Page last updated at 06:02 GMT, Tuesday, 21 October 2008 07:02 UK

'Low morale' of ambulance workers

Ambulance (generic)
The service has a modernisation plan in place to help resolve its problems

Ambulance service staff across Wales are suffering from low staff morale, according to a new report.

The assembly audit committee's review of the ambulance service said it needed to develop an action plan to deal with this most challenging of issues.

It said the service needed to improve its communication and resolve apparent bullying and harassment issues.

The Welsh Ambulance Services NHS Trust had no comment to make until after the report was published on Tuesday.

The committee's review of ambulance services in Wales said the trust, which runs the ambulance service across Wales, needed to resolve the "significant internal and external challenges" it faced.

It recommended the morale problem was specifically addressed by improving communication between the trust and operational staff and by addressing perceptions of bullying and harassment.

The report also highlighted the problem of control staff not having access to technology, which allowed them accurately to locate ambulances, as a key priority.

The chief executive and the trust board have done well to respond to what has been an extremely challenging time for the organisation
David Melding AM, audit committee chair

This issue is hampering improvements in the trust's response times and the committee has called strongly recommended that the assembly government consider solving this problem as a matter of urgency.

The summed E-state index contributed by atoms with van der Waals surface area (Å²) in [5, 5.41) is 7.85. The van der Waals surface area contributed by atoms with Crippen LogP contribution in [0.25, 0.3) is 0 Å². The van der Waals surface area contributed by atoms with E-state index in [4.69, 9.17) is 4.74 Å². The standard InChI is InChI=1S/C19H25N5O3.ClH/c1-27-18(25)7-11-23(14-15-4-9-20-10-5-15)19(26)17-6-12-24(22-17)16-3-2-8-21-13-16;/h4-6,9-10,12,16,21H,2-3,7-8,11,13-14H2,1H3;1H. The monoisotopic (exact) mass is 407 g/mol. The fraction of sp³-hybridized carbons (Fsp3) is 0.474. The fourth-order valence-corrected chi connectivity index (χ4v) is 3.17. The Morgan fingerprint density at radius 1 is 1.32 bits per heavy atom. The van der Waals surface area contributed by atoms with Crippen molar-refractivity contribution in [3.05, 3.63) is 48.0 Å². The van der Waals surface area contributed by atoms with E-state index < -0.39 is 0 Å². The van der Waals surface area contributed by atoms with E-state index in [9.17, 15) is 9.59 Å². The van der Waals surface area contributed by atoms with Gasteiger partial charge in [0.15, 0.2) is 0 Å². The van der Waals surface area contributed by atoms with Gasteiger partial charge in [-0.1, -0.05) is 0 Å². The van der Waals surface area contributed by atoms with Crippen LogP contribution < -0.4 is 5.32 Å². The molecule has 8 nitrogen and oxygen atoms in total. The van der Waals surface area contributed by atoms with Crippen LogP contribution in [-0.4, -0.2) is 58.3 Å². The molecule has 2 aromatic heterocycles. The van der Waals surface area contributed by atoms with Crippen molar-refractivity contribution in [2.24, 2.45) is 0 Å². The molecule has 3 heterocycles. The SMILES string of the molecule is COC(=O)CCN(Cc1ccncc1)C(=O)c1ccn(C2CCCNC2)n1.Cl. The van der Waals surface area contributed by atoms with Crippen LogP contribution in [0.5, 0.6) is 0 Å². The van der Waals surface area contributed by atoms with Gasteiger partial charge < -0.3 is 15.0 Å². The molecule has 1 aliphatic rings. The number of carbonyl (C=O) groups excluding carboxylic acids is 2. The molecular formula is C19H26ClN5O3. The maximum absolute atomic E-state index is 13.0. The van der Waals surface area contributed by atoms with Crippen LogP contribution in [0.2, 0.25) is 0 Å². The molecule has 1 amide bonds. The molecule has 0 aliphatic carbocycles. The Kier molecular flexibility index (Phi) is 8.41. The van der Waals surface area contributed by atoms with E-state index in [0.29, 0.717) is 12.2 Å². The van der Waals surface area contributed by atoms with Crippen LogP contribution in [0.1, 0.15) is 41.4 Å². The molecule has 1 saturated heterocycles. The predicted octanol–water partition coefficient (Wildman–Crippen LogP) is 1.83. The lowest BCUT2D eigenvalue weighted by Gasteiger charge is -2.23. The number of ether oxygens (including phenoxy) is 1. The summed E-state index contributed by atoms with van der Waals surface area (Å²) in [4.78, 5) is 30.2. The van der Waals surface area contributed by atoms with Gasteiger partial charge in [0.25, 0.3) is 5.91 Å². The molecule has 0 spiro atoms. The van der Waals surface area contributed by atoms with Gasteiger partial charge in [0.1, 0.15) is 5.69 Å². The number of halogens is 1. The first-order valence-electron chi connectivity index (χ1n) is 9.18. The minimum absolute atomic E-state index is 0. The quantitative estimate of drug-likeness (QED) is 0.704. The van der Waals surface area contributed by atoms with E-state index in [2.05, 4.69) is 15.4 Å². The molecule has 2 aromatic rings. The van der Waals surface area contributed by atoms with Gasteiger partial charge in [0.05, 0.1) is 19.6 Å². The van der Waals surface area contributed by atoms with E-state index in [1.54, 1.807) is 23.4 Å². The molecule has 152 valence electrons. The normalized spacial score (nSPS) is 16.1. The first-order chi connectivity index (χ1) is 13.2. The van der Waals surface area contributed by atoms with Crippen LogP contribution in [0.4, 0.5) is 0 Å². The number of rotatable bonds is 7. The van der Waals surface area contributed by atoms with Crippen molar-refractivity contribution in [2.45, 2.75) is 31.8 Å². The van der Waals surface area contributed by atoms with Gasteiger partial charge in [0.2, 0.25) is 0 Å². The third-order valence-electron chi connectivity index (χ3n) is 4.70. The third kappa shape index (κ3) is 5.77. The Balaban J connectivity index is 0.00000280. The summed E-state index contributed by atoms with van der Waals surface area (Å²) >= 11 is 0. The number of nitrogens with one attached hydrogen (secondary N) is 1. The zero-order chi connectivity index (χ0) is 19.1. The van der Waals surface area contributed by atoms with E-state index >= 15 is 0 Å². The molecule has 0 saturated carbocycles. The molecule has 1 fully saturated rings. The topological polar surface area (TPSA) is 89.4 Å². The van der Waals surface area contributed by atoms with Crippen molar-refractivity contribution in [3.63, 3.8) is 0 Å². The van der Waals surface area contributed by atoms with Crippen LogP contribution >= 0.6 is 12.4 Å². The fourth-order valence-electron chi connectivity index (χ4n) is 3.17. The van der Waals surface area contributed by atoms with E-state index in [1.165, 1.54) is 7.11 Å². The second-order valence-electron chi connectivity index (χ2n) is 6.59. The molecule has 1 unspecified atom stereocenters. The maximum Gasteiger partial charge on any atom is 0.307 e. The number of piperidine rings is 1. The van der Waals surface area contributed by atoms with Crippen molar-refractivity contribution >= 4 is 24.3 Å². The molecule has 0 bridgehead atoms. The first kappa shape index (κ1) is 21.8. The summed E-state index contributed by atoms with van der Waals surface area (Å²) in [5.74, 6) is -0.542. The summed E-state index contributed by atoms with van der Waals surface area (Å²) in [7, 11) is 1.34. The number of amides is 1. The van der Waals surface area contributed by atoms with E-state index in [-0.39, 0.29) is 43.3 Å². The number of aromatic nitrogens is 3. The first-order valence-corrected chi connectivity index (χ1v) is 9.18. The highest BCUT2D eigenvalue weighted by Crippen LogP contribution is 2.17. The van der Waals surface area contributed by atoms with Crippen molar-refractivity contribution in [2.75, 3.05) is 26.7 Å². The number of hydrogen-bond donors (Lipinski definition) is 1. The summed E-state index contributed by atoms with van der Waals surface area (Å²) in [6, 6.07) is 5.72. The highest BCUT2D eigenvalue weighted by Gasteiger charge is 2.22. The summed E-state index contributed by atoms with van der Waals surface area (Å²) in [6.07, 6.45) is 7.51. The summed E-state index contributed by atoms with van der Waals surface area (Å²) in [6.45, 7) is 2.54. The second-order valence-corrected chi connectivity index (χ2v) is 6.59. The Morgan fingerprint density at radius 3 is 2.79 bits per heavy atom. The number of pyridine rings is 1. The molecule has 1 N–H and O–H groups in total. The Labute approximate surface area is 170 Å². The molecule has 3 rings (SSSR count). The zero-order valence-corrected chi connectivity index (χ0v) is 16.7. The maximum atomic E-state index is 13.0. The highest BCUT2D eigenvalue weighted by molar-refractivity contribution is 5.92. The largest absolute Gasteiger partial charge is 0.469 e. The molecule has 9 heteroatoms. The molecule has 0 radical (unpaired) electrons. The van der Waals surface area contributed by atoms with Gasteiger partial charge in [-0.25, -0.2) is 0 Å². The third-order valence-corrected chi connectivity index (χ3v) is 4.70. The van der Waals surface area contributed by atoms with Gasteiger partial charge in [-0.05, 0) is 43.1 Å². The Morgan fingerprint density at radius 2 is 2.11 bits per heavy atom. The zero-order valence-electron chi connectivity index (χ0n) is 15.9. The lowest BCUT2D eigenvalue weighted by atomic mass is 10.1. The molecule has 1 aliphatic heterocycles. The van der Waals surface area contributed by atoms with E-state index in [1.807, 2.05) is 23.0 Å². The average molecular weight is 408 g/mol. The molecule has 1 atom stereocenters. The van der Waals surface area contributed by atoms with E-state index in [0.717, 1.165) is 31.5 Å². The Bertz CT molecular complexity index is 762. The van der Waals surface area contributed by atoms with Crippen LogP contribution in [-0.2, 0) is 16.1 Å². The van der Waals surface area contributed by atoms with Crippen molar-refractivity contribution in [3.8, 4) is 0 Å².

However, the report said the service had taken some positive steps to addressing its problems but some aspects of its performance remained unacceptable - particularly in south east Wales.

The report concludes that the trust needs time and space to deliver its modernisation plan which will deal with some of the organisational and systemic challenges it needs to tackle in order to make progress.

Committee chair David Melding said: "The chief executive and the trust board have done well to respond to what has been an extremely challenging time for the organisation and they have taken good strides under difficult circumstances.

"We are mindful also that many of the challenges facing the trust are due to systemic problems in the way that the health and social care system operates in Wales which the trust cannot resolve in isolation."

Modernisation plan

The Welsh Ambulance Services NHS Trust said it would not be releasing a statement on the report.

The trust's chief executive Alan Murray is due to appear before the health, well-being and local government committee on Wednesday.

An inquiry into the Welsh Ambulance Services NHS Trust, ordered in 2006, highlighted many longstanding and severe problems.

It concluded that these problems could be resolved over time resulting in the trust's response in the form its modernisation plan, Time to Make a Difference, in early 2007.

The current review was commissioned in late 2007 and was asked to take into the progress of the modernisation plan into account.

Earlier this year, Health Minister Edwina Hart gave the trust six months to turn itself around, demanding it improve its services and leadership by Christmas.

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